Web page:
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Santa Monica Taps Long Beach for Top Cop

By Jorge Casuso

November 9 – Long Beach Deputy Police Chief Timothy Jackman -- who advocates a holistic, open and collaborative approach to policing -- has been selected as Santa Monica’s new chief by City Manager Lamont Ewell. He will take over the post on December 11.

Jackman, who has a strong background in finance and budget management, is known for having made innovative strides in tackling Long Beach’s youth crime and homeless problems, Ewell said.

He worked with the city’s School District to pilot new initiatives, including a program that provides an artistic alternative to athletics, and developed a program to train officers on alternatives to cope with homeless and mentally ill persons.

“I can’t believe we found one person with such a broad breath of experience in a multitude of areas,” Ewell said. “I think he is an incredibly intelligent and forward-looking individual. He’s a great guy.”

Jackman has extensive experience in both field operations and administration and has held a wide array of posts, including community relations, internal affairs, information technology and terrorism prevention, Ewell said.

A 23-year veteran of the Long Beach Police Department and deputy chief for the past four years, Jackman says he believes in including all the “stakeholders” when it comes to public safety.

“There are a lot of different people that must help out,” said Jackman, who was chosen after a two-month, nationwide search to permanently replace Chief James T. Butts, Jr. “Santa Monica obviously doesn’t have much of a problem getting people involved.

“You must have collaborative problem solving with all of the stakeholders, including residents, businesses and government and civic institutions,” Jackman said. “You have to work together.

“Police have to go out and build relationships with the people they work with. It’s not all police down. Sometimes people want to drive their own solutions. They don’t want to be dictated to.”

In addition to encouraging community input to help address public safety issues, Jackman has been involved in civic efforts in Long Beach – where he serves on several community boards, including the Corporation for the Arts and the Conservation Corps, Ewell said.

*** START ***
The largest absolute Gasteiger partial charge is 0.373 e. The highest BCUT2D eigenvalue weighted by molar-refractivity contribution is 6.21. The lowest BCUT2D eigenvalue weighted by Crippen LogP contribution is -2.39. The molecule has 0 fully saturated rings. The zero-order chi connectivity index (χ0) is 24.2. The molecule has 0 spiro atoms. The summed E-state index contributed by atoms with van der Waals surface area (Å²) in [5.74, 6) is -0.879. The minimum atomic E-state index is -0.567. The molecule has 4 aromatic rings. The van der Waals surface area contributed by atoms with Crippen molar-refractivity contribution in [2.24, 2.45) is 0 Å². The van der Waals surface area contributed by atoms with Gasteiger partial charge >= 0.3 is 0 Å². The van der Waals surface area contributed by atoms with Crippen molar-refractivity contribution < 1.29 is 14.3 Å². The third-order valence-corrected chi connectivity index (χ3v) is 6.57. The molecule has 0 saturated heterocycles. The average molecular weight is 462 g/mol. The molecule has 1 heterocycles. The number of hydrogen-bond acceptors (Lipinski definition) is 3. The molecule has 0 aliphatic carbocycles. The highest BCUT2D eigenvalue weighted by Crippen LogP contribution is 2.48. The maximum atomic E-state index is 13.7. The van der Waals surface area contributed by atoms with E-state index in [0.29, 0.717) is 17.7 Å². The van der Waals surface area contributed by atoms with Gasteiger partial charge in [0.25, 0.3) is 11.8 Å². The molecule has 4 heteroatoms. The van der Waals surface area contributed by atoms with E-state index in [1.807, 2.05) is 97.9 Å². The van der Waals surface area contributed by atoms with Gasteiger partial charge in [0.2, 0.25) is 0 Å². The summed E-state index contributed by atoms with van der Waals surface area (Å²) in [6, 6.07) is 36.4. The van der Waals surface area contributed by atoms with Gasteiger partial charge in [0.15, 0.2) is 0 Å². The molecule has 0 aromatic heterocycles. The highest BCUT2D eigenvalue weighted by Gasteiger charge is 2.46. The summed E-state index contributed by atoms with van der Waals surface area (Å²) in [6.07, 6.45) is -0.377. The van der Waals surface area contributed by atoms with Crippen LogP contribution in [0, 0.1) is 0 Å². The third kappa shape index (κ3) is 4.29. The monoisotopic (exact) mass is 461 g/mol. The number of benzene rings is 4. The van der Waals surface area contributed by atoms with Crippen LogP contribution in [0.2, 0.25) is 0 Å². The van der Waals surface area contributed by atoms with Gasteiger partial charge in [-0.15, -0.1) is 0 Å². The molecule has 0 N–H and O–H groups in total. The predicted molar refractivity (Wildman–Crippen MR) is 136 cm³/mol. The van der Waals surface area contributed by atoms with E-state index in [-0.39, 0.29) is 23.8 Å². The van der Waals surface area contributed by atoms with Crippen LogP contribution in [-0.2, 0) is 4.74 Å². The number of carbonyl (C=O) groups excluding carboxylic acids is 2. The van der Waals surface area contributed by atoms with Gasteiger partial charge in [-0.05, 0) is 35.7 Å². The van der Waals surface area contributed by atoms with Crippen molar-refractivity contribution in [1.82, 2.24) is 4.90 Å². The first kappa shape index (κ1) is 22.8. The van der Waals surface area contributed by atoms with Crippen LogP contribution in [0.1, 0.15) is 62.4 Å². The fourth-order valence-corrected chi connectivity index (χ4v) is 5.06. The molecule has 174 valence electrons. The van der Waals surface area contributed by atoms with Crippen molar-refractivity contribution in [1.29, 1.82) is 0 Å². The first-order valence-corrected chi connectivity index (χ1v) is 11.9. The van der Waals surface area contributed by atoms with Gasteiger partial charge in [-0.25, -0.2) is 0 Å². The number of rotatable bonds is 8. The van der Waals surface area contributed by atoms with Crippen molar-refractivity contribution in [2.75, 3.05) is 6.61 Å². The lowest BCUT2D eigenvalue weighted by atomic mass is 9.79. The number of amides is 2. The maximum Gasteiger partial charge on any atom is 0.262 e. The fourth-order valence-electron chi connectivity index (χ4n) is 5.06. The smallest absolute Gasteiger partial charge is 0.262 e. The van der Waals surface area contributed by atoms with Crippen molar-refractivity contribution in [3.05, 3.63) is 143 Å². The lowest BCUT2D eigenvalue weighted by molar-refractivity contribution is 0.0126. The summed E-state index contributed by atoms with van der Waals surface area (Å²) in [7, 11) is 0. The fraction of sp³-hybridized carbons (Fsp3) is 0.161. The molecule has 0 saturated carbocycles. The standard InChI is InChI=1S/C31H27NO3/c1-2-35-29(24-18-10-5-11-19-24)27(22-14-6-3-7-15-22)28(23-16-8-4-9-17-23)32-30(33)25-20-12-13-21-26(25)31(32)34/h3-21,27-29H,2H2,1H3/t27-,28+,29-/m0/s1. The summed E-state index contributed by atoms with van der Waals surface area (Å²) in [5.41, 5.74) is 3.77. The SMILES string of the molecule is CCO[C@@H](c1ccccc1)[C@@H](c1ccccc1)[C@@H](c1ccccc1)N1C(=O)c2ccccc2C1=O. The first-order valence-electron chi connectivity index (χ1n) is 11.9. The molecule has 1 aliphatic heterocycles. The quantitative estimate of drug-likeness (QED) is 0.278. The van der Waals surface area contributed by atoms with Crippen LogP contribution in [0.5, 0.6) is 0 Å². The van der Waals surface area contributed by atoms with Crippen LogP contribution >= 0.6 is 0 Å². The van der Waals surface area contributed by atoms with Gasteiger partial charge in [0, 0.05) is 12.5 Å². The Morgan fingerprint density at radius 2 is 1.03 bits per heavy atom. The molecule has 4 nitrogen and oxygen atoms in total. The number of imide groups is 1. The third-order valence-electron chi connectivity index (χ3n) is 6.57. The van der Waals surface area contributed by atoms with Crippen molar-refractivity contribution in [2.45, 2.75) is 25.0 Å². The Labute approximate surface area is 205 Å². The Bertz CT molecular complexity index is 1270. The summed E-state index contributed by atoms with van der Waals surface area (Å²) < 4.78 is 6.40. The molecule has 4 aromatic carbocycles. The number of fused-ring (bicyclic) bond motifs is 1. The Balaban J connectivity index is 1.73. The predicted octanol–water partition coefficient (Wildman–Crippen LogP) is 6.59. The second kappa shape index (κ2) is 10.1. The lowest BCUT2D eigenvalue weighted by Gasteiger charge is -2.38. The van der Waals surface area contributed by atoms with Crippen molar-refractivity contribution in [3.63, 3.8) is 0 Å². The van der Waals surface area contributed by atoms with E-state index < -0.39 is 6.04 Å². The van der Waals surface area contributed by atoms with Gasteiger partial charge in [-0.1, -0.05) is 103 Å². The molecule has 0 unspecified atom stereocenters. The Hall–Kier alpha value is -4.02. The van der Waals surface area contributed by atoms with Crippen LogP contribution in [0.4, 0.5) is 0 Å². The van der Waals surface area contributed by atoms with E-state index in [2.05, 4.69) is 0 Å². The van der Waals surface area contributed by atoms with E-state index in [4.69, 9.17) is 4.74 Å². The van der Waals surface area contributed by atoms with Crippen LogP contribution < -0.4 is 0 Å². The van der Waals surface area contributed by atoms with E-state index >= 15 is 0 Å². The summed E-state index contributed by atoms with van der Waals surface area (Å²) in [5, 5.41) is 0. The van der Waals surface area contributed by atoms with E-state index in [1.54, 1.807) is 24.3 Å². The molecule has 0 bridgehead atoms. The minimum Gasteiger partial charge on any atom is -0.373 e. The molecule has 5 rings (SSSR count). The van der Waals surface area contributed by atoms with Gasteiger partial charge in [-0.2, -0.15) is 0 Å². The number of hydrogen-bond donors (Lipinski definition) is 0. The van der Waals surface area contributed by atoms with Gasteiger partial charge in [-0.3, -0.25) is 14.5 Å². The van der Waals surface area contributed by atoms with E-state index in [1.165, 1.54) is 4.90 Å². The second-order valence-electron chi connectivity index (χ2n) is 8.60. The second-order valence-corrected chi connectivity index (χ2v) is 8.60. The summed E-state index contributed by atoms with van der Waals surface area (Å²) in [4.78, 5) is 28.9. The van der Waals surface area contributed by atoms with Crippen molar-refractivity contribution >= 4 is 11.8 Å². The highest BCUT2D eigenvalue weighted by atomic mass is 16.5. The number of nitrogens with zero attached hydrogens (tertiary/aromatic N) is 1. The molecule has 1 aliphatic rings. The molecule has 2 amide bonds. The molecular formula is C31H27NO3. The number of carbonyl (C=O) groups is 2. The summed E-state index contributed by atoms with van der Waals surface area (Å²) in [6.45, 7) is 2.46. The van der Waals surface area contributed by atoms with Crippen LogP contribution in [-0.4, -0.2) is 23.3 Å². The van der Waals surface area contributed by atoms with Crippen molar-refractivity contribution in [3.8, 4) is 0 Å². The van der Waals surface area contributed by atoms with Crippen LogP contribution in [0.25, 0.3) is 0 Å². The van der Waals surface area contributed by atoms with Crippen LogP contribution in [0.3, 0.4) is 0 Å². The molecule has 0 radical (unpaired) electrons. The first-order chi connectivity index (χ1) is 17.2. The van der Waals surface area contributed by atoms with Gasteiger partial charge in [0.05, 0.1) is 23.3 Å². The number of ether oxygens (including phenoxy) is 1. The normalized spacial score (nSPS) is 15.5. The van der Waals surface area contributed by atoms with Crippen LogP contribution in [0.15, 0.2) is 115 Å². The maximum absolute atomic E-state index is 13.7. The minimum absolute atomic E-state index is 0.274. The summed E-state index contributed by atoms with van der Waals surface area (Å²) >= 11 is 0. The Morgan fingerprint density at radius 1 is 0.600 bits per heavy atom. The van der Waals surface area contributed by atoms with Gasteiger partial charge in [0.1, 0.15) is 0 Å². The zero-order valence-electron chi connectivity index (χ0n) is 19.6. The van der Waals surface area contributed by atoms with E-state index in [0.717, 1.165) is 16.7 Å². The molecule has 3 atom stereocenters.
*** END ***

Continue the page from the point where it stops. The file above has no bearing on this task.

The City Manager said he was “impressed” with Jackman’s “strong commitment to working with and including the community in decision making.

“He has a demonstrated practice of collaboration and being a strong contributor to citywide team efforts,” Ewell said.

Jackman has a strong track record in dealing with two of Santa Monica’s top public safety priorities – preventing violence among at-risk youth and addressing the homeless problem, Ewell said.

In 2004, Jackman developed a program to train officers on alternatives to cope with homeless and mentally ill persons and worked closely with mental health professionals to train more than 100 officers, according to the City Manager.

Both youth violence and homelessness, Jackman said, must be addressed “on a regional basis.

“If you try to solve it from a single city perspective, it’s very difficult to do,” Jackman said. “You’ve got to have collaboration with other law enforcement agencies and with the community.”

Jackman was one of the top seven finalists interviewed by a panel of residents, businesses representatives, clergy and school officials last month, Ewell said.

“This was one of the most difficult selections I’ve had to make because of the outstanding qualifications and talent of our internal candidates,” said Ewell. “I know Mr. Jackman will be as successful here as he has been in Long Beach.”

Jackman will leave a department of 1,500 employees and $173 million budget for the Santa Monica Police Department, which has 468 employees and a budget of nearly $60 million.

“I am thrilled to be coming to Santa Monica,” said Jackman, who has a B.S. from the University of the State of New York and an M.B.A. from the University of California at Irvine. “It’s an honor, and I’m looking forward to it.”






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